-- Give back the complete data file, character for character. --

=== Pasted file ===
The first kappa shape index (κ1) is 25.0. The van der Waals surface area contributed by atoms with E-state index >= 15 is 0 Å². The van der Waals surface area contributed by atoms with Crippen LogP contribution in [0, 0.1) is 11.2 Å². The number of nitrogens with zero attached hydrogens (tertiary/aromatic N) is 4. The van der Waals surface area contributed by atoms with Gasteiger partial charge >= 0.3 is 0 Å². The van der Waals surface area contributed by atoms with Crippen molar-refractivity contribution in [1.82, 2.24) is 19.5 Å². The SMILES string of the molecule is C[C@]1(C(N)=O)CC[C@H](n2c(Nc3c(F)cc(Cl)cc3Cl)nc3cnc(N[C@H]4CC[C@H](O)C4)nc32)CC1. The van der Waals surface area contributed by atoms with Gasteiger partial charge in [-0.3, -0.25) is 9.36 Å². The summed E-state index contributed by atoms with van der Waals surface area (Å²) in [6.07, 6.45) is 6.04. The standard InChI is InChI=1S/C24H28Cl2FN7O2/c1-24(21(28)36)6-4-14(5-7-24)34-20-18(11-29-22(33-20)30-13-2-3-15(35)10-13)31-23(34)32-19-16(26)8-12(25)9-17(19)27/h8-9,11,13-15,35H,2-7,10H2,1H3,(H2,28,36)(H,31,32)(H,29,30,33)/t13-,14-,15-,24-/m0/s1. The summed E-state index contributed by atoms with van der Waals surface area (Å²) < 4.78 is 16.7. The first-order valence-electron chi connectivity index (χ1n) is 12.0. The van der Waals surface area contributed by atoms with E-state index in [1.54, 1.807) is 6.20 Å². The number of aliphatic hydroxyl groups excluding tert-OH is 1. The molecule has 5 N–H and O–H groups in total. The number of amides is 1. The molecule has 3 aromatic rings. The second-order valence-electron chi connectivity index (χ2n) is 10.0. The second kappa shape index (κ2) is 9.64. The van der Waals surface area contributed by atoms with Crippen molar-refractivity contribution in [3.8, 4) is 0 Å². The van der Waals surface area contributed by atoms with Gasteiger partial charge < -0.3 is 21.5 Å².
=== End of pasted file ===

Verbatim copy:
The first kappa shape index (κ1) is 25.0. The van der Waals surface area contributed by atoms with E-state index >= 15 is 0 Å². The van der Waals surface area contributed by atoms with Crippen LogP contribution in [0, 0.1) is 11.2 Å². The number of nitrogens with zero attached hydrogens (tertiary/aromatic N) is 4. The van der Waals surface area contributed by atoms with Gasteiger partial charge >= 0.3 is 0 Å². The van der Waals surface area contributed by atoms with Crippen molar-refractivity contribution in [1.82, 2.24) is 19.5 Å². The SMILES string of the molecule is C[C@]1(C(N)=O)CC[C@H](n2c(Nc3c(F)cc(Cl)cc3Cl)nc3cnc(N[C@H]4CC[C@H](O)C4)nc32)CC1. The van der Waals surface area contributed by atoms with Gasteiger partial charge in [-0.3, -0.25) is 9.36 Å². The summed E-state index contributed by atoms with van der Waals surface area (Å²) in [6.07, 6.45) is 6.04. The standard InChI is InChI=1S/C24H28Cl2FN7O2/c1-24(21(28)36)6-4-14(5-7-24)34-20-18(11-29-22(33-20)30-13-2-3-15(35)10-13)31-23(34)32-19-16(26)8-12(25)9-17(19)27/h8-9,11,13-15,35H,2-7,10H2,1H3,(H2,28,36)(H,31,32)(H,29,30,33)/t13-,14-,15-,24-/m0/s1. The summed E-state index contributed by atoms with van der Waals surface area (Å²) < 4.78 is 16.7. The first-order valence-electron chi connectivity index (χ1n) is 12.0. The van der Waals surface area contributed by atoms with E-state index in [1.54, 1.807) is 6.20 Å². The number of aliphatic hydroxyl groups excluding tert-OH is 1. The molecule has 5 N–H and O–H groups in total. The number of amides is 1. The molecule has 3 aromatic rings. The second-order valence-electron chi connectivity index (χ2n) is 10.0. The second kappa shape index (κ2) is 9.64. The van der Waals surface area contributed by atoms with Crippen molar-refractivity contribution in [3.8, 4) is 0 Å². The van der Waals surface area contributed by atoms with Gasteiger partial charge < -0.3 is 21.5 Å².